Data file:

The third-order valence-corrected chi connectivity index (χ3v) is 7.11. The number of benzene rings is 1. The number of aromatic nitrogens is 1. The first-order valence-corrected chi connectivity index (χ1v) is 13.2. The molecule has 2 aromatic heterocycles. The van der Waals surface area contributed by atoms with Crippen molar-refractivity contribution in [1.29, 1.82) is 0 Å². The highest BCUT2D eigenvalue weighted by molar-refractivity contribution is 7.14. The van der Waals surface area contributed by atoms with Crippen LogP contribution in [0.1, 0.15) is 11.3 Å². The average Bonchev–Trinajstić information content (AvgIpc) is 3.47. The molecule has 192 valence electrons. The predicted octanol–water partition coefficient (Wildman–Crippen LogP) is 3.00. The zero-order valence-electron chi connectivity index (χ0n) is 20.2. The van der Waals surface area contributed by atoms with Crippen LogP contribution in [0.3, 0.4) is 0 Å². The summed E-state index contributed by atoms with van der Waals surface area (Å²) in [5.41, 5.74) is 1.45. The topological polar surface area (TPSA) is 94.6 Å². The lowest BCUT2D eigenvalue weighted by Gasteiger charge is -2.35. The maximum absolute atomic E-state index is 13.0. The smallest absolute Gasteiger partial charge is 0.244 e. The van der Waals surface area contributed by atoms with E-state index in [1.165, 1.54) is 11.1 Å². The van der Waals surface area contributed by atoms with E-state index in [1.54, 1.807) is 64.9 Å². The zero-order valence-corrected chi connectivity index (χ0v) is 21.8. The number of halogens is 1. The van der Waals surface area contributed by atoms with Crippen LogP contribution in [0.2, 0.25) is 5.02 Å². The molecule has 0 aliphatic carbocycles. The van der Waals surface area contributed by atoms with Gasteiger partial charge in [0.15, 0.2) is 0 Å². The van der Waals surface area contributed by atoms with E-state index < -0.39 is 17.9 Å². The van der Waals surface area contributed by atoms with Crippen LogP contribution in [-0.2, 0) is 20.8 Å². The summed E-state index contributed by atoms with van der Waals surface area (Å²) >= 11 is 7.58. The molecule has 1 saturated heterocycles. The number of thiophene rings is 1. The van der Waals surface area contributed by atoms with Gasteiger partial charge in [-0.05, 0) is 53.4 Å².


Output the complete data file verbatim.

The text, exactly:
The third-order valence-corrected chi connectivity index (χ3v) is 7.11. The number of benzene rings is 1. The number of aromatic nitrogens is 1. The first-order valence-corrected chi connectivity index (χ1v) is 13.2. The molecule has 2 aromatic heterocycles. The van der Waals surface area contributed by atoms with Crippen molar-refractivity contribution in [1.29, 1.82) is 0 Å². The highest BCUT2D eigenvalue weighted by molar-refractivity contribution is 7.14. The van der Waals surface area contributed by atoms with Crippen LogP contribution in [0.1, 0.15) is 11.3 Å². The average Bonchev–Trinajstić information content (AvgIpc) is 3.47. The molecule has 192 valence electrons. The predicted octanol–water partition coefficient (Wildman–Crippen LogP) is 3.00. The zero-order valence-electron chi connectivity index (χ0n) is 20.2. The van der Waals surface area contributed by atoms with Crippen LogP contribution in [0.3, 0.4) is 0 Å². The summed E-state index contributed by atoms with van der Waals surface area (Å²) in [5.41, 5.74) is 1.45. The topological polar surface area (TPSA) is 94.6 Å². The lowest BCUT2D eigenvalue weighted by Gasteiger charge is -2.35. The maximum absolute atomic E-state index is 13.0. The smallest absolute Gasteiger partial charge is 0.244 e. The van der Waals surface area contributed by atoms with E-state index in [1.165, 1.54) is 11.1 Å². The van der Waals surface area contributed by atoms with E-state index in [1.54, 1.807) is 64.9 Å². The zero-order valence-corrected chi connectivity index (χ0v) is 21.8. The number of halogens is 1. The van der Waals surface area contributed by atoms with Crippen LogP contribution in [0.2, 0.25) is 5.02 Å². The molecule has 0 aliphatic carbocycles. The van der Waals surface area contributed by atoms with Gasteiger partial charge in [0.15, 0.2) is 0 Å². The van der Waals surface area contributed by atoms with E-state index < -0.39 is 17.9 Å². The van der Waals surface area contributed by atoms with Crippen LogP contribution in [-0.2, 0) is 20.8 Å². The summed E-state index contributed by atoms with van der Waals surface area (Å²) >= 11 is 7.58. The molecule has 1 saturated heterocycles. The number of thiophene rings is 1. The van der Waals surface area contributed by atoms with Gasteiger partial charge in [-0.05, 0) is 53.4 Å².